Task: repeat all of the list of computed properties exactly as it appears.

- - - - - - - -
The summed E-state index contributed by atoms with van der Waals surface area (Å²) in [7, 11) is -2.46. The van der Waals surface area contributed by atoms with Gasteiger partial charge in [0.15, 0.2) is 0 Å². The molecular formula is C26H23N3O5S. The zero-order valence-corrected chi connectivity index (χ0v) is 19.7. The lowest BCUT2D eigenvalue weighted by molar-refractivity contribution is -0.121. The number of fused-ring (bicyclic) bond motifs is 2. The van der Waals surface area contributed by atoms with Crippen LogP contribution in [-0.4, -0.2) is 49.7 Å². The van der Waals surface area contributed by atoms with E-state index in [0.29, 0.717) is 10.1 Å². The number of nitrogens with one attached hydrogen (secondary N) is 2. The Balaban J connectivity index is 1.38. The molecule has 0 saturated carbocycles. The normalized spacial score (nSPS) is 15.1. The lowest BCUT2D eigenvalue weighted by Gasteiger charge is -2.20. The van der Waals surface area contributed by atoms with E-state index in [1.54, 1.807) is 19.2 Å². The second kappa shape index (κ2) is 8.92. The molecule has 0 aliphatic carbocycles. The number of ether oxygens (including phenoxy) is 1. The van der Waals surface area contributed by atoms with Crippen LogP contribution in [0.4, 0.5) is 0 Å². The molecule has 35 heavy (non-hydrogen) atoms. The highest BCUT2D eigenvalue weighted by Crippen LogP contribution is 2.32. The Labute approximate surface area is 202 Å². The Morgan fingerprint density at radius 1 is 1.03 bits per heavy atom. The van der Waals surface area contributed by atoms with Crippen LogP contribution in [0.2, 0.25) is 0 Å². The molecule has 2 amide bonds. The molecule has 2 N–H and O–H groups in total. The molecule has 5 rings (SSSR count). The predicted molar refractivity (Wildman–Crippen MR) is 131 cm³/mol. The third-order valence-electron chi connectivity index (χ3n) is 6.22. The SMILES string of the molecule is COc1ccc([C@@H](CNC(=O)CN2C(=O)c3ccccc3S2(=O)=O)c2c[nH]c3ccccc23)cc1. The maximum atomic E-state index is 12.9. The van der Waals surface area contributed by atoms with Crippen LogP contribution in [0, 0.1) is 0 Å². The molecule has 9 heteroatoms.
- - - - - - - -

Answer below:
The summed E-state index contributed by atoms with van der Waals surface area (Å²) in [7, 11) is -2.46. The van der Waals surface area contributed by atoms with Gasteiger partial charge in [0.15, 0.2) is 0 Å². The molecular formula is C26H23N3O5S. The zero-order valence-corrected chi connectivity index (χ0v) is 19.7. The lowest BCUT2D eigenvalue weighted by molar-refractivity contribution is -0.121. The number of fused-ring (bicyclic) bond motifs is 2. The van der Waals surface area contributed by atoms with Crippen LogP contribution in [-0.4, -0.2) is 49.7 Å². The van der Waals surface area contributed by atoms with E-state index in [0.29, 0.717) is 10.1 Å². The number of nitrogens with one attached hydrogen (secondary N) is 2. The Balaban J connectivity index is 1.38. The molecule has 0 saturated carbocycles. The normalized spacial score (nSPS) is 15.1. The lowest BCUT2D eigenvalue weighted by Gasteiger charge is -2.20. The van der Waals surface area contributed by atoms with E-state index in [1.54, 1.807) is 19.2 Å². The second kappa shape index (κ2) is 8.92. The molecule has 0 aliphatic carbocycles. The number of ether oxygens (including phenoxy) is 1. The van der Waals surface area contributed by atoms with Crippen LogP contribution in [0.4, 0.5) is 0 Å². The molecule has 35 heavy (non-hydrogen) atoms. The highest BCUT2D eigenvalue weighted by Crippen LogP contribution is 2.32. The Labute approximate surface area is 202 Å². The Morgan fingerprint density at radius 1 is 1.03 bits per heavy atom. The van der Waals surface area contributed by atoms with Crippen LogP contribution in [0.2, 0.25) is 0 Å². The molecule has 2 amide bonds. The molecule has 2 N–H and O–H groups in total. The molecule has 5 rings (SSSR count). The predicted molar refractivity (Wildman–Crippen MR) is 131 cm³/mol. The third-order valence-electron chi connectivity index (χ3n) is 6.22. The SMILES string of the molecule is COc1ccc([C@@H](CNC(=O)CN2C(=O)c3ccccc3S2(=O)=O)c2c[nH]c3ccccc23)cc1. The maximum atomic E-state index is 12.9. The van der Waals surface area contributed by atoms with Crippen LogP contribution in [0, 0.1) is 0 Å². The molecule has 9 heteroatoms.